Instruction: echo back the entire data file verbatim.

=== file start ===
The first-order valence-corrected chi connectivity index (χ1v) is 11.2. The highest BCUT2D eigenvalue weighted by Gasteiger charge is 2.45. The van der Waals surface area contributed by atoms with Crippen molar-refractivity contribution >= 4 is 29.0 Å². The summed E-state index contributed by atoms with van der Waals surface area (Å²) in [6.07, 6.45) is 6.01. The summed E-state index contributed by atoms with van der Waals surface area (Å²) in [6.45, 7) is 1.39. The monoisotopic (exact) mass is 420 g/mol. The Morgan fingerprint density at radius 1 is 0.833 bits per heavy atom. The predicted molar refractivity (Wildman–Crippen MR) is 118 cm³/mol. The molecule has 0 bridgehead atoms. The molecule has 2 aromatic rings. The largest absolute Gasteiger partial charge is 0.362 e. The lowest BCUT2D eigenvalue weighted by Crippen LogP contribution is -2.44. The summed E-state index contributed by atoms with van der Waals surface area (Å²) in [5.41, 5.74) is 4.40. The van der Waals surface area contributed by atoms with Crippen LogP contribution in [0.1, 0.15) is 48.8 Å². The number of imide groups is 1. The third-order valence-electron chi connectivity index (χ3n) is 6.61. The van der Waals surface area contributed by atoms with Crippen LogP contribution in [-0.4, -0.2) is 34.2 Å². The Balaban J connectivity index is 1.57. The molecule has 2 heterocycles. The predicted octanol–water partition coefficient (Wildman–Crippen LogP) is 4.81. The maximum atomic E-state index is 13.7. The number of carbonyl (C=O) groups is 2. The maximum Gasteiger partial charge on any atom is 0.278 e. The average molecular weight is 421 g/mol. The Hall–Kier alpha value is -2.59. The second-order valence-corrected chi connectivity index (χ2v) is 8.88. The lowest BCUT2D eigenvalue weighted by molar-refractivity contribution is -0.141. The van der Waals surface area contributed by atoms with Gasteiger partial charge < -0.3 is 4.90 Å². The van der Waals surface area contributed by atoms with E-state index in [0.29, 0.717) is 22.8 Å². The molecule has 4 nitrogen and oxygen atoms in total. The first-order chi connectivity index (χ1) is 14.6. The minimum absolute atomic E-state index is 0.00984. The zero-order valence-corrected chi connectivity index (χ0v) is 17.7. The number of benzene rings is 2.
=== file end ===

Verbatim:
The first-order valence-corrected chi connectivity index (χ1v) is 11.2. The highest BCUT2D eigenvalue weighted by Gasteiger charge is 2.45. The van der Waals surface area contributed by atoms with Crippen molar-refractivity contribution >= 4 is 29.0 Å². The summed E-state index contributed by atoms with van der Waals surface area (Å²) in [6.07, 6.45) is 6.01. The summed E-state index contributed by atoms with van der Waals surface area (Å²) in [6.45, 7) is 1.39. The monoisotopic (exact) mass is 420 g/mol. The Morgan fingerprint density at radius 1 is 0.833 bits per heavy atom. The predicted molar refractivity (Wildman–Crippen MR) is 118 cm³/mol. The molecule has 0 bridgehead atoms. The molecule has 2 aromatic rings. The largest absolute Gasteiger partial charge is 0.362 e. The lowest BCUT2D eigenvalue weighted by Crippen LogP contribution is -2.44. The summed E-state index contributed by atoms with van der Waals surface area (Å²) in [5.41, 5.74) is 4.40. The van der Waals surface area contributed by atoms with Crippen LogP contribution in [0.1, 0.15) is 48.8 Å². The number of imide groups is 1. The third-order valence-electron chi connectivity index (χ3n) is 6.61. The van der Waals surface area contributed by atoms with Crippen LogP contribution in [-0.4, -0.2) is 34.2 Å². The Balaban J connectivity index is 1.57. The molecule has 2 heterocycles. The predicted octanol–water partition coefficient (Wildman–Crippen LogP) is 4.81. The maximum atomic E-state index is 13.7. The number of carbonyl (C=O) groups is 2. The maximum Gasteiger partial charge on any atom is 0.278 e. The average molecular weight is 421 g/mol. The Hall–Kier alpha value is -2.59. The second-order valence-corrected chi connectivity index (χ2v) is 8.88. The lowest BCUT2D eigenvalue weighted by molar-refractivity contribution is -0.141. The van der Waals surface area contributed by atoms with Gasteiger partial charge < -0.3 is 4.90 Å². The van der Waals surface area contributed by atoms with E-state index in [0.29, 0.717) is 22.8 Å². The molecule has 4 nitrogen and oxygen atoms in total. The first-order chi connectivity index (χ1) is 14.6. The minimum absolute atomic E-state index is 0.00984. The zero-order valence-corrected chi connectivity index (χ0v) is 17.7. The number of benzene rings is 2.